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Formal language

When writing or speaking, we choose the words which seem most suitable to the purpose and audience. In academic writing we use formal language, avoiding the use of slang and colloquial language.

Try to learn a range of appropriate language for expressing your opinions and referring to those of others.

Some of the language in the following examples is more appropriate for speaking than writing. Identify which expressions are too informal.

  1. When I look at the situation in emergency wards, with many staff leaving, it's hard not to worry about how many doctors will be available to treat patients in the future.

  2. If we consider the situation in emergency wards, with increasingly low staff retention rates, there are concerns about the capacity of hospitals to maintain adequate doctor to patient ratios.

  3. It's so obvious that people were given jobs just because they were male or female. I don't think that is an acceptable approach and is even against the law.

  4. It appears that in a number of instances jobs were assigned on the basis of gender. Given the current anti-discrimination laws, this raises serious concerns.

In contrast to spoken English, a distinctive feature of academic writing style is for writers to choose the more formal alternative when selecting a verb, noun, or other part of speech.

English often has two (or more) choices to express an action or occurrence. The choice is often between, on the one hand, a verb which is part of a phrase (often verb + preposition), and a verb which is one word only. Often in lectures and in everyday spoken English, the verb + preposition is used (eg speak up, give up, write down); however, for written academic style, the preferred choice is a single verb wherever possible.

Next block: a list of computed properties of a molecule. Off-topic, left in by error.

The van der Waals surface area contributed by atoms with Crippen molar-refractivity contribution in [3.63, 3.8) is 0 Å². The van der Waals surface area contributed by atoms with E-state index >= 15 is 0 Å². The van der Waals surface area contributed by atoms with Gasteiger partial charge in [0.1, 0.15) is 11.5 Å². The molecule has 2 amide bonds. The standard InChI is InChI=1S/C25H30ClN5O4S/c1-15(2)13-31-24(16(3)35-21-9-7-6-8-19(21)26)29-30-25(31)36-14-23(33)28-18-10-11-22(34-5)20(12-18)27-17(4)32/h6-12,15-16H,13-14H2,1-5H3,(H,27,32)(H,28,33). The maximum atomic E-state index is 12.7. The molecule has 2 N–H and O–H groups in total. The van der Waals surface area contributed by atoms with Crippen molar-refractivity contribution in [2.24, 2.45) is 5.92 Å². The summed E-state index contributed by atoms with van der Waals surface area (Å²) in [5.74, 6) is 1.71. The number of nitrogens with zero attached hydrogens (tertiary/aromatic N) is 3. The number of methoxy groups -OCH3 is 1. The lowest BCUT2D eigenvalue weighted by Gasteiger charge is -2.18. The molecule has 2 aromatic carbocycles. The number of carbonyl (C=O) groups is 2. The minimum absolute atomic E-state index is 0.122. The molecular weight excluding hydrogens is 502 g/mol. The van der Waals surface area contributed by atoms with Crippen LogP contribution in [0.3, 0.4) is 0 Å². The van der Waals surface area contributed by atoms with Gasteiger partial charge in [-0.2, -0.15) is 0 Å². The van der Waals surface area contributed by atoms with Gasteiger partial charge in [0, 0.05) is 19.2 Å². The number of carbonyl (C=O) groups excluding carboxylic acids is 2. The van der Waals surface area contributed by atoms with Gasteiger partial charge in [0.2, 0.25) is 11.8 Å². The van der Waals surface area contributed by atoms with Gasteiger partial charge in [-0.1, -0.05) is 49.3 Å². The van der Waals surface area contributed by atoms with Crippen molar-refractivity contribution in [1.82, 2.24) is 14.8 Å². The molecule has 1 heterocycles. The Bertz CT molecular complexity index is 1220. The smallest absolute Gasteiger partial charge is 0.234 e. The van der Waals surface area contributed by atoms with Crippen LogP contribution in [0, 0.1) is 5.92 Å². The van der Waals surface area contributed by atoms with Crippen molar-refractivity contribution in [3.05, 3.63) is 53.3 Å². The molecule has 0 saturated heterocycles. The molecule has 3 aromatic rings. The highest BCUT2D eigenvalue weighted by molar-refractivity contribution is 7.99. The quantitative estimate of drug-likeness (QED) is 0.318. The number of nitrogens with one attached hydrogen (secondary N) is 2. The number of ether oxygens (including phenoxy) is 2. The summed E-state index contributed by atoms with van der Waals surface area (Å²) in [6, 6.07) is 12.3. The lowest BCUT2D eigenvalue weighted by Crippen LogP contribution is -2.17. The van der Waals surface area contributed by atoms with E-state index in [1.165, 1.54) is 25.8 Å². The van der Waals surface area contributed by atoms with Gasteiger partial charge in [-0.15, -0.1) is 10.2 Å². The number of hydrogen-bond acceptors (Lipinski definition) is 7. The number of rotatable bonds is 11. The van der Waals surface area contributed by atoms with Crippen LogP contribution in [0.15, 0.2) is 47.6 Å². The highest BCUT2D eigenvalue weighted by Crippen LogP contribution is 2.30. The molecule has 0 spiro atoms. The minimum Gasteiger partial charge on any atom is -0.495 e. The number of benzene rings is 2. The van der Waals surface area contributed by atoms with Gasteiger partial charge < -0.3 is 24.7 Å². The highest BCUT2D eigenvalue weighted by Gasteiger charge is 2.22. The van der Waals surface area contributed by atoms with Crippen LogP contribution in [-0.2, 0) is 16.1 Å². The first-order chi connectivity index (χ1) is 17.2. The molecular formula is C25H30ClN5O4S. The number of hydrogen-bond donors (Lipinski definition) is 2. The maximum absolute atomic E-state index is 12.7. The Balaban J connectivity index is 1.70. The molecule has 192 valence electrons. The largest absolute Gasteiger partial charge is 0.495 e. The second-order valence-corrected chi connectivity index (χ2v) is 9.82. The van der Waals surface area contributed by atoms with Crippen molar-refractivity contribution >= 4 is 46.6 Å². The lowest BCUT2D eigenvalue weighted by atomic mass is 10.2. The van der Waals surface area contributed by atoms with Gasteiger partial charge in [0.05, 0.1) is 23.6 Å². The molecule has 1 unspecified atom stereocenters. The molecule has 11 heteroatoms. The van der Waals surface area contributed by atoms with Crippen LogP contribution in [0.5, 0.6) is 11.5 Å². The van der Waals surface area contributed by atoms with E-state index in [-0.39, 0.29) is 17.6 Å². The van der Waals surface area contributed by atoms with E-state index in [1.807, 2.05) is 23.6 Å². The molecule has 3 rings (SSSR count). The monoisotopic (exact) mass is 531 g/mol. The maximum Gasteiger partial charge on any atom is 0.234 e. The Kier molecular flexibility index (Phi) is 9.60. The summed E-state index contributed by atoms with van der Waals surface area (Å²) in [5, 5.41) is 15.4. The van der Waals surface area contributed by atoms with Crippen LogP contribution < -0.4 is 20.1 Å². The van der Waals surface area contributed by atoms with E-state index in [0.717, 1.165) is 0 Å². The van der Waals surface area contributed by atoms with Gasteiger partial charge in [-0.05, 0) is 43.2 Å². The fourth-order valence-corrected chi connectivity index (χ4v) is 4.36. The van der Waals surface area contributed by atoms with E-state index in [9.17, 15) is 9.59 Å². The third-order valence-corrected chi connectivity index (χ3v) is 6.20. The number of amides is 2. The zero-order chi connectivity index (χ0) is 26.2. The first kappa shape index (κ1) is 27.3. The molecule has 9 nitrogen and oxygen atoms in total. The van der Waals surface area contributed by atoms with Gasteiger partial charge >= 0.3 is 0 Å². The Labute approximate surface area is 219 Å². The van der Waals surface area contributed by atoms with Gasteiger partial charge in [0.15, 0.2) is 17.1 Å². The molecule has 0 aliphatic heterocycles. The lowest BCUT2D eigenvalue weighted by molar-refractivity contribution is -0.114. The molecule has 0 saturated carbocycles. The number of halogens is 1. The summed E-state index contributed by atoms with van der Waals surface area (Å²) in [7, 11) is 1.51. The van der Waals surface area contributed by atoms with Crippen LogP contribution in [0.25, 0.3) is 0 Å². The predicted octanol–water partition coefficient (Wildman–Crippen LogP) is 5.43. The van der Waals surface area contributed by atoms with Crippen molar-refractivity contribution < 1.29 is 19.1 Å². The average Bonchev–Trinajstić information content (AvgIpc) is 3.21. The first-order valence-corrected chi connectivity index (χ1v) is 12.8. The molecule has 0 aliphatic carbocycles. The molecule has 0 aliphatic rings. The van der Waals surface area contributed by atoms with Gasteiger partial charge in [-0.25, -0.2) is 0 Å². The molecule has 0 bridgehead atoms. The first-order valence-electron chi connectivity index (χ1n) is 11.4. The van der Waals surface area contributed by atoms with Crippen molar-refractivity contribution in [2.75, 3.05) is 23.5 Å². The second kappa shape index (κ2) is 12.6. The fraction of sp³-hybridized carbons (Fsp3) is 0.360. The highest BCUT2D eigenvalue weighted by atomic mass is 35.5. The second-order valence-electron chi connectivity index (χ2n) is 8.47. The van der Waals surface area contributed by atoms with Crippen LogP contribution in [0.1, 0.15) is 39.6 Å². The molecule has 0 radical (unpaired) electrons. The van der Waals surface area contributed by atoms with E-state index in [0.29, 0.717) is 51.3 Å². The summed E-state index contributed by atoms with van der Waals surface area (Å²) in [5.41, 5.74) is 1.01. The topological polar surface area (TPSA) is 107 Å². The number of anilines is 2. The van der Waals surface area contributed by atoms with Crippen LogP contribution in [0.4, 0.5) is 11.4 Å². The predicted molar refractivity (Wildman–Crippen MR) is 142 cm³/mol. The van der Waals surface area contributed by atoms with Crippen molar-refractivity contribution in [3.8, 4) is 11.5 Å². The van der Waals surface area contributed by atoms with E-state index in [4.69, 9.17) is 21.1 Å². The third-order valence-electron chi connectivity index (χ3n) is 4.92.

For example

Informal: The social worker looked at the client's history to find out which interventions had previously been implemented.

Academic: The social worker examined the client's history to establish which interventions had previously been implemented.

Exercise 1

Rewrite the sentences in a more academic style using verbs from the list below. Note that you may need to change the verb tense.

  • investigate
  • assist
  • raise
  • discover
  • establish
  • increase
  • eliminate
  1. Systems analysts can managers in many different ways.

  2. help out

  3. This program was to improve access to medical care.

  4. set up

  5. Medical research expenditure has to nearly $350 million.

  6. gone up

  7. Researchers have that this drug has serious side effects.

  8. found out

  9. Exercise alone will not medical problems related to blood pressure.

  10. get rid of

  11. Researchers have been this problem for 15 years now.

  12. looking into

  13. This issue was during the coroner's inquest.

  14. brought up

Adapted from Swales, J. and Feak, C. M. Academic Writing for Graduate Students, pp. 5-9

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